The Great Disappointment
At Ascension Rock in Whitehall, New York, on the night of
October 22, 1844, ten thousand Millerites (named for their
leader William Miller) gathered to wait for Christ's return—
a night known thereafter as the Great Disappointment.
To wait for Christ, we stood scoured clean
in cotton robes, all cotton-wrapped, sure,
upturned. We'd scrubbed this temporary earth
for evidence, and Miller rendered Daniel perfect
fact: the beasts, the numbers read as promise,
the angels' tiny trumpet blasting you're forgiven.
Lord, for all mistakes I ask we be forgiven.
Our dreaming of the world wrenched clean,
dissolved for us, was vanity. I promise
to accept flawed rests as rapt, sure
notes, a theme with many rests, a perfect
grace on perfect air—imperfect, brittle earth,
this counterfeit reversal. False sky above fake earth,
its tender scenery that we were given for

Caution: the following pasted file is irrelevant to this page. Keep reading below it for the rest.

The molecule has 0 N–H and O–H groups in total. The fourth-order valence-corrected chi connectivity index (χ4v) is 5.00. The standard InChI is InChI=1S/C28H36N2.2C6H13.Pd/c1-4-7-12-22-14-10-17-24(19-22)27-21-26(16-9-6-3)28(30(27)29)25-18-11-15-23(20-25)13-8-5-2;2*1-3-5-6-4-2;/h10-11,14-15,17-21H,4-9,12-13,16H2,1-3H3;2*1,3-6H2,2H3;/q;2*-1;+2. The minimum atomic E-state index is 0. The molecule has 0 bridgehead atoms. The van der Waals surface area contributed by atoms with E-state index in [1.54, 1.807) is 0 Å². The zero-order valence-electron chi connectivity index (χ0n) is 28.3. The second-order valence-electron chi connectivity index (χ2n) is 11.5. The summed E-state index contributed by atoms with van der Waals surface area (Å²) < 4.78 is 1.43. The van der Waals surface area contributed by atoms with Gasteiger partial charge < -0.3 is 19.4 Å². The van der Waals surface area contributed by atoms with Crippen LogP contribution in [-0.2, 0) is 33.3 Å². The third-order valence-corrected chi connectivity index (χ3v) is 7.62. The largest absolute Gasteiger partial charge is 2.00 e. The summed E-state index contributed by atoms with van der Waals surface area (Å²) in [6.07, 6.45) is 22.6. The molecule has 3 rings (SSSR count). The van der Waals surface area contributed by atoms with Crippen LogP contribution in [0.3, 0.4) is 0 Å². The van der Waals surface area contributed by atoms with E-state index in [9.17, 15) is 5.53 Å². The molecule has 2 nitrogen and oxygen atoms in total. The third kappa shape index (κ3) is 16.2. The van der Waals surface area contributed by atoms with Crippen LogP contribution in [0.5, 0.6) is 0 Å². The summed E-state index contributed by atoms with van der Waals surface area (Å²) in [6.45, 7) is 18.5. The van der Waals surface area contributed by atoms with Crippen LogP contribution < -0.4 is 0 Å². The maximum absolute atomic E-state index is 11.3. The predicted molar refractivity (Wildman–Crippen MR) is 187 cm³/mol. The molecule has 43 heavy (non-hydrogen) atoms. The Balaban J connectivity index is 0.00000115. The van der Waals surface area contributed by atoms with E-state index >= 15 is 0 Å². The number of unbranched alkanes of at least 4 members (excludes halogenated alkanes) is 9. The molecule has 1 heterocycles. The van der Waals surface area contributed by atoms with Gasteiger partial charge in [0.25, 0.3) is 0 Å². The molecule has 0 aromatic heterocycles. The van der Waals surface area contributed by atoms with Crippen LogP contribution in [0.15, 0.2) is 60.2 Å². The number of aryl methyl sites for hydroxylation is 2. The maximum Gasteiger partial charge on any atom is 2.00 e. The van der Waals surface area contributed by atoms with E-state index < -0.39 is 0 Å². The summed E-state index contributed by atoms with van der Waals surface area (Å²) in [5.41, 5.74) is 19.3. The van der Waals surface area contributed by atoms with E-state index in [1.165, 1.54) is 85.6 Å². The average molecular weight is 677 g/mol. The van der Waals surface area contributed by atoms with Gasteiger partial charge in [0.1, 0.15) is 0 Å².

the first true world when wonder made imperfect
all perfection. The stupid girl and Adam, unclean
bodies restless, hair, arms, legs, wrapped, sure.
Scared. Out of luck for breaking the first promise.
Gates shut then. Grief, this compromise:
a muddled, deep-befuddled people trudging earth,
shaping flawed lines in braided form toward rapture.
(In this poem, six: a perfect number, so, forgiven?)
Then at Ascension we spoke into clean
pure air, Knock Knock! Perfection! Now! And Perfect!—
but we remained. Bad planning? An imperfect
understanding of the prophet Daniel's promise?
Miller saw Rome as a vain lion; I watched a mother clean
her child and fold him in her cloak, saying On earth,
the holy land's a door, a gift; we're not forgiven.
The door stayed locked. In imperfection trapped. Shore
vanishes, old enchantments fade. The withdrawn rapture
deflates the God balloon. I wanted to be perfect,
to rise in yeasty faith through air, forgiven,
the ghost myth making good on every promise
offered: each prophecy and wish, and earth
scrubbed of us, scoured of stain, so clean
it burns. No dice. What now? Hope again for rapture
on this earth with hungry kids, with nothing but this perfect
sense of loss? God, come clean with some proof, and be forgiven.